Europe must unite to beat coronavirus
The EU needs a common strategy on test and trace, quarantine and other areas of public health.
Sanna Marin is Prime Minister of Finland.
The only way to save our economy is by defeating the virus.
The second wave of the COVID-19 pandemic is putting serious strain on healthcare systems across Europe. From the perspective of both health and the economy, it is essential that we get the spread of the virus rapidly under control. Europe, still feeling the impact of prior restrictions, cannot afford a long-term economic recession with the resulting bankruptcies and rise in unemployment.
To overcome this crisis, we need a common European strategy that aims, at its core, to effectively prevent the spread of the virus. We must decide together that we will overcome the virus and adopt strong enough measures to make it happen. The ‘test, trace, isolate and treat’ strategy, based on recommendations from the World Health Organization, provides a solid foundation for this work. Arranging sufficiently extensive testing in all European countries is the starting point for a successful strategy. We also need to adopt affordable and reliable rapid tests and use them extensively. The Member States must step up measures to make contact tracing applications as widely available as possible and must further develop them so they can be interoperable. In Finland, approximately half of the population has already downloaded the contact-tracing application.
Several EU member countries, including Finland, have placed restrictions on cross-border travel. These restrictions can be lifted safely only if we adopt passenger testing requirements, mutual recognition of tests and effective and uniform quarantine procedures. We can improve the safety of commuting, which is necessary in many places, by introducing testing at workplaces. We need a common, EU-wide vision on the duration of quarantine. In cases where traveling requires a negative test result, we must develop an international, secure and digital solution for collecting data on whether a passenger has already contracted the disease or, in the future, possibly a vaccination certificate.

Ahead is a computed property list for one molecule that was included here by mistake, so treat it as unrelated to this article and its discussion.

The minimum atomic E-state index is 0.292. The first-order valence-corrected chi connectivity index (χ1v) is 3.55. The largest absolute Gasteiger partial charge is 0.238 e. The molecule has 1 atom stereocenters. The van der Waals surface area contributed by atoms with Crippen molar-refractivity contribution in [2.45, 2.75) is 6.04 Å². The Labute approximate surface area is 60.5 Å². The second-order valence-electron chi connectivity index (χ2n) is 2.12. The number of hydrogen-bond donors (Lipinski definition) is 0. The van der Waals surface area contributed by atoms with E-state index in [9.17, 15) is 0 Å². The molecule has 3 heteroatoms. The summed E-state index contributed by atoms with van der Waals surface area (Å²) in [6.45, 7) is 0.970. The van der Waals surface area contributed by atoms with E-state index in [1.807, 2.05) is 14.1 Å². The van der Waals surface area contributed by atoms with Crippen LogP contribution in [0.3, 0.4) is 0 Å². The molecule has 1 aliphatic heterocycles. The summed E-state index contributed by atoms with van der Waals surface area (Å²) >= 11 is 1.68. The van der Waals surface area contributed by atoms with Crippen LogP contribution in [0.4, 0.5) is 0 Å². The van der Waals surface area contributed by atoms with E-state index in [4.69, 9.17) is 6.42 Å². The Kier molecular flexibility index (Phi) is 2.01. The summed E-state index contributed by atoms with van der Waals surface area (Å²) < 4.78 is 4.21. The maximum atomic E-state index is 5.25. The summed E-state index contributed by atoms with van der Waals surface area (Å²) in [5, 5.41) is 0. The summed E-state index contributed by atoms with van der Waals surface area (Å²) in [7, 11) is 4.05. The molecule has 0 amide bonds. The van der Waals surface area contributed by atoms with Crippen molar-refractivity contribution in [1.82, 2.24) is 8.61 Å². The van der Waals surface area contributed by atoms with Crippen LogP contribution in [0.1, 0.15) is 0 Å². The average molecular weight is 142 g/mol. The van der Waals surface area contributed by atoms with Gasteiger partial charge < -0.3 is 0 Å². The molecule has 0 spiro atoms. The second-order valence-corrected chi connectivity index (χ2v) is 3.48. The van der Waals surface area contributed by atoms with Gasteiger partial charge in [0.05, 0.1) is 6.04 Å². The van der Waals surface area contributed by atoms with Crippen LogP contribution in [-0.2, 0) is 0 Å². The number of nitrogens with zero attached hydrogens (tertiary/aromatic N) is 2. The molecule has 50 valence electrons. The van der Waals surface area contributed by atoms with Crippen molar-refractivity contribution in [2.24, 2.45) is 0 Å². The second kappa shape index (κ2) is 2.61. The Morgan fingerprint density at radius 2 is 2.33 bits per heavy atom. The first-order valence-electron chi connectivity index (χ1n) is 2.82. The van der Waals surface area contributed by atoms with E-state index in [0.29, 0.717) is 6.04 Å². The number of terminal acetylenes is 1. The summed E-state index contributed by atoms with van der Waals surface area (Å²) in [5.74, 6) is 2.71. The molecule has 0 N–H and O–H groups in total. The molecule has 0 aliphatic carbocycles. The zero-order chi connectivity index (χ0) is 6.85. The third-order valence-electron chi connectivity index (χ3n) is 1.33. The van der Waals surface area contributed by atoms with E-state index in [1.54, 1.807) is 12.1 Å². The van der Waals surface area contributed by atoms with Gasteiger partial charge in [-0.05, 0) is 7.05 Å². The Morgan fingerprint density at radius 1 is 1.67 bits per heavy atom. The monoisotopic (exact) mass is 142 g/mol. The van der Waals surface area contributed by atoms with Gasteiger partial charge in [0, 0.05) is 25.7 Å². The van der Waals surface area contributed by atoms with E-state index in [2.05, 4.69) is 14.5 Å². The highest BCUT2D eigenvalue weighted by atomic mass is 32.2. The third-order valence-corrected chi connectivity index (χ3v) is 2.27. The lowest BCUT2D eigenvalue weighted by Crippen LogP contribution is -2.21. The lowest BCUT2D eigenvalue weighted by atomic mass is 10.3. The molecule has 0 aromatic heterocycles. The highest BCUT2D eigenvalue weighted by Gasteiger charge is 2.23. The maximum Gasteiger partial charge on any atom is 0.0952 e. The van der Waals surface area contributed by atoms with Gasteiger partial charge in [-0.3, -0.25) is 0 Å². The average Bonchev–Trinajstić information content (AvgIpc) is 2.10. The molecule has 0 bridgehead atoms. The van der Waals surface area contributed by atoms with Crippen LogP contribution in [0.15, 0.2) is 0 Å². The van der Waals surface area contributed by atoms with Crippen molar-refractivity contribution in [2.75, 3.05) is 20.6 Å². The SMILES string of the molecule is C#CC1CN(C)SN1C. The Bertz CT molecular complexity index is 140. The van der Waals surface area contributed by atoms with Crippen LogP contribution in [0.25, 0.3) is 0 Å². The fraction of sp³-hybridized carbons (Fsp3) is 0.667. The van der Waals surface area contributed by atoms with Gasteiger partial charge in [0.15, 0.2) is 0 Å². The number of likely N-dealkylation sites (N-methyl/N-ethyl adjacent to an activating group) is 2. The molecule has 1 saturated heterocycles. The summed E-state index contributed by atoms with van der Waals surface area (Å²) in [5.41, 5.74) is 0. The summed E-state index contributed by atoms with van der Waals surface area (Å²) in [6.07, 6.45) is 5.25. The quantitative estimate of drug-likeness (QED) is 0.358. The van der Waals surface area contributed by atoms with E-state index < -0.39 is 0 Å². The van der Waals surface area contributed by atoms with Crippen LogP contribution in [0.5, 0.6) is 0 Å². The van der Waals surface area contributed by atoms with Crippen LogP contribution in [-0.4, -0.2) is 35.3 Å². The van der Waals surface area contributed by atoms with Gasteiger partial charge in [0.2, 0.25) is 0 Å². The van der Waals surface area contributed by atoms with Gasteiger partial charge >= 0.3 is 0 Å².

As the virus continues to spread rapidly through Europe, it is essential that we limit our physical contacts. We must work remotely in all tasks where this is possible. The decision to limit the functions of society and restrict people’s mobility is always a difficult one that comes with a high price. However, a prolonged crisis is even more difficult for people and the economy. In a shrinking labor market, young people are in an especially disadvantaged position.
The European Union has demonstrated its ability to work together when faced with an economic crisis. In July, the Member States came together and decided on a major, unique European recovery package. In the national recovery plans, these funds must be used above all in a way that improves the state of the climate and the environment and advances the digital transformation in our societies. When targeted correctly, the recovery funds will accelerate the green transition required to deal with climate change while also increasing people’s wellbeing and giving Europe a global competitive advantage. Recovery can begin once the societies affected by the pandemic are able to reopen, both in Europe and elsewhere in the world.
Even if a viable and safe vaccine is available soon, the comprehensive vaccine coverage of the population is still a long way away. The only way we can ensure the recovery of the European economy is by defeating the virus with a common European strategy. Going forward, the primary responsibility for public health will continue to lie with the Member States, but in an integrated Europe, a Member State that has succeeded in halting the spread of the disease will not be protected unless we are all successful. Promoting a common and effective strategy is therefore the most important current task of the European Union.